Hey Feds: Manage Your Toxic E-Waste Responsibly!

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The federal government is one of the largest purchasers of electronics in the United States. That means that every day our government generates untold tons of highly toxic, electronic waste.

So here’s the $64,000 public health question:  are our government agencies doing the right thing with their old computers, monitors, printers, copiers, and other electronics?  Are they recycling them in a way that protects people from the mercury, lead, PVC, phthalates, flame retardants, and other dangerous substances lurking inside these slick machines?

The Obama administration has created a task force to develop a policy on how federal agencies should handle their e-waste.  Three cheers!  It’s high time the government took this problem seriously.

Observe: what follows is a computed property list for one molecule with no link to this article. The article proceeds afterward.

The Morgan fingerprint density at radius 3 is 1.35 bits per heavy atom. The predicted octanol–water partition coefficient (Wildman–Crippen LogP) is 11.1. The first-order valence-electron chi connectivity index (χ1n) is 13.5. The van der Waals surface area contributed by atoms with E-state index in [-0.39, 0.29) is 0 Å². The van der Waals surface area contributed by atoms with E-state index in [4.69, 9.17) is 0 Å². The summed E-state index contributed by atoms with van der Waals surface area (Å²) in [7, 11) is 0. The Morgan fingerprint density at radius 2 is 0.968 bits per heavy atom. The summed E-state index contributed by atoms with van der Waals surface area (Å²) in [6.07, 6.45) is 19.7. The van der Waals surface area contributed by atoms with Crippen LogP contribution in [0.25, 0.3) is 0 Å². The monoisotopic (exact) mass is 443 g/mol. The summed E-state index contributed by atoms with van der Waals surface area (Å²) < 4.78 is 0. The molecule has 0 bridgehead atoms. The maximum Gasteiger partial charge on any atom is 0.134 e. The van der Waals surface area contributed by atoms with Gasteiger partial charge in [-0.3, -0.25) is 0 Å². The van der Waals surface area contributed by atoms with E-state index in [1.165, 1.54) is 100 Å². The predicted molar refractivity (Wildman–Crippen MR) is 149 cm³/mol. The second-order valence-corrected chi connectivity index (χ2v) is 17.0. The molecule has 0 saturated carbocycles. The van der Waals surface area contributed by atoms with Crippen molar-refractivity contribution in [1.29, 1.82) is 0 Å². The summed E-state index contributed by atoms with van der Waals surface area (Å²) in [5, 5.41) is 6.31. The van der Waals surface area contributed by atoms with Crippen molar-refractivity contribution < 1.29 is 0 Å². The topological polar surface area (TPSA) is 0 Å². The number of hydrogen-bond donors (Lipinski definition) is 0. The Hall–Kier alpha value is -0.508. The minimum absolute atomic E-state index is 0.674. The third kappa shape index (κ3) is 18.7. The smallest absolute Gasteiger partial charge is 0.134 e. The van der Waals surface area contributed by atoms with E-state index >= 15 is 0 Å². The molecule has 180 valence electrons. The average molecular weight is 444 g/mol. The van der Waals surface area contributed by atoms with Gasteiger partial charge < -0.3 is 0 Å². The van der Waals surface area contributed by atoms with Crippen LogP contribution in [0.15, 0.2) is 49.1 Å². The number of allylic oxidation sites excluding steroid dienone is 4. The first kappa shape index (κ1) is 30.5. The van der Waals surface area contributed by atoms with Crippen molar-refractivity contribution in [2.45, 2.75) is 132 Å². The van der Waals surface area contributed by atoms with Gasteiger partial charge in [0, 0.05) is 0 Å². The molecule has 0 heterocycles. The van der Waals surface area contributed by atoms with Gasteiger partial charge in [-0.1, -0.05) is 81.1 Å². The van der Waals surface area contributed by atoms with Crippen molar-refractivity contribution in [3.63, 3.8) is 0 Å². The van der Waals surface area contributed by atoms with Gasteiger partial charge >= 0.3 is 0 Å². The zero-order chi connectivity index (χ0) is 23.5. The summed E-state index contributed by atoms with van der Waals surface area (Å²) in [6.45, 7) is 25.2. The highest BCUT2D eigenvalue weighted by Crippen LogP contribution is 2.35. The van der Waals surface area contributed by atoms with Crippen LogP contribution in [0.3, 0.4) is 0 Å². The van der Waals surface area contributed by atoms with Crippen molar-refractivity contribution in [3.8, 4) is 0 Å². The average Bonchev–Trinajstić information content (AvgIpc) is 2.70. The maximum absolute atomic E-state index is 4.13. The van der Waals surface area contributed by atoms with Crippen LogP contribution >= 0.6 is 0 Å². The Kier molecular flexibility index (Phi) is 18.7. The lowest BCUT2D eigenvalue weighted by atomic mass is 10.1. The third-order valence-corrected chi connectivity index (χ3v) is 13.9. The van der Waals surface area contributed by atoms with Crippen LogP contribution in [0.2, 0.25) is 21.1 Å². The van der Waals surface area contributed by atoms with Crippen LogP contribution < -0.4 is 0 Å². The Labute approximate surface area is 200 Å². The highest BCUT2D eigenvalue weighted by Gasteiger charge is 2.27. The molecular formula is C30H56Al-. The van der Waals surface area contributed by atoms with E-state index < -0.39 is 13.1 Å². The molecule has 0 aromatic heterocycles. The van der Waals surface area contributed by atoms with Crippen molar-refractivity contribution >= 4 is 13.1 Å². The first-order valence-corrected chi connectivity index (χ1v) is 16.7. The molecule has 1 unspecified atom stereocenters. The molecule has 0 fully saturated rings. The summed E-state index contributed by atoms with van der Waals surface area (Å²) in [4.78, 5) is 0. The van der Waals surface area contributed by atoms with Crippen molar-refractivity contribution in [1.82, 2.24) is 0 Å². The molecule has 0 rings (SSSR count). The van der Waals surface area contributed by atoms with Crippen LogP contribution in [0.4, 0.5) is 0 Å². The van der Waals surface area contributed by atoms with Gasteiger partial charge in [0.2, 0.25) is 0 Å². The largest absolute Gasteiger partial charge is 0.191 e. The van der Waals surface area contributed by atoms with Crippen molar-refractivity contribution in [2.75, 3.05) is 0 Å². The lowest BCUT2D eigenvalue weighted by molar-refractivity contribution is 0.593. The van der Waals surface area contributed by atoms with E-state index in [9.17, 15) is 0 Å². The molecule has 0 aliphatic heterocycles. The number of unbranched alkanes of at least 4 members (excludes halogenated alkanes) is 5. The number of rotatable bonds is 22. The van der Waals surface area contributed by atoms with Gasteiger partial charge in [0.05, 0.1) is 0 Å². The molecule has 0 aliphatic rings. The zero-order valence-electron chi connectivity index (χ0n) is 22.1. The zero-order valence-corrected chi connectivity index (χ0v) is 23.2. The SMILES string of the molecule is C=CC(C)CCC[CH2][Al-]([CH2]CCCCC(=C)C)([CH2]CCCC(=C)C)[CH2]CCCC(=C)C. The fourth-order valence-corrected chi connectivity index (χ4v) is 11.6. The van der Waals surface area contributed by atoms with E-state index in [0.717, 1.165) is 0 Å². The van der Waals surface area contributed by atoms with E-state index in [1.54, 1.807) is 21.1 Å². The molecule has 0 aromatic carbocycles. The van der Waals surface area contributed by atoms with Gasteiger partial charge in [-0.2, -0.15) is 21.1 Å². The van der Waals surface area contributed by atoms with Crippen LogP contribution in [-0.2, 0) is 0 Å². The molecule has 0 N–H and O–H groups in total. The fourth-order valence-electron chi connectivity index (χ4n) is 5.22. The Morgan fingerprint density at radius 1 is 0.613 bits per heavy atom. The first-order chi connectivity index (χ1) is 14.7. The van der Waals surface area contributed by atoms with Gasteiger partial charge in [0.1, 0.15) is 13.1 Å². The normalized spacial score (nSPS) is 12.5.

Under the guise of reuse, many “recyclers” in this country currently ship obsolete, broken, and useless electronics to developing countries, a policy that has created some of our world’s most horrifically toxic sites. (Learn more here.)

Unacceptable.  Our government should never contribute to a problem that is ravaging communities and ecosystems anywhere in the world.  The feds can do better, and it’s our job to make sure they do.

Urge the federal government to issue a policy that clearly states “no U.S. government e-waste will be exported to developing countries.”  Used products going abroad for reuse should only be exported if they are tested and fully functional.

Our government’s toxic e-waste shouldn’t worsen the global electronics crisis! The task force has asked for public comments by Wednesday March 16.

Tell the task force: No exporting federal government e-waste to developing countries!

It’s time to create jobs and manage our government’s e-waste safely here at home!

(In the meantime, CEH continues working hard to create a market for safer electronics. . .)

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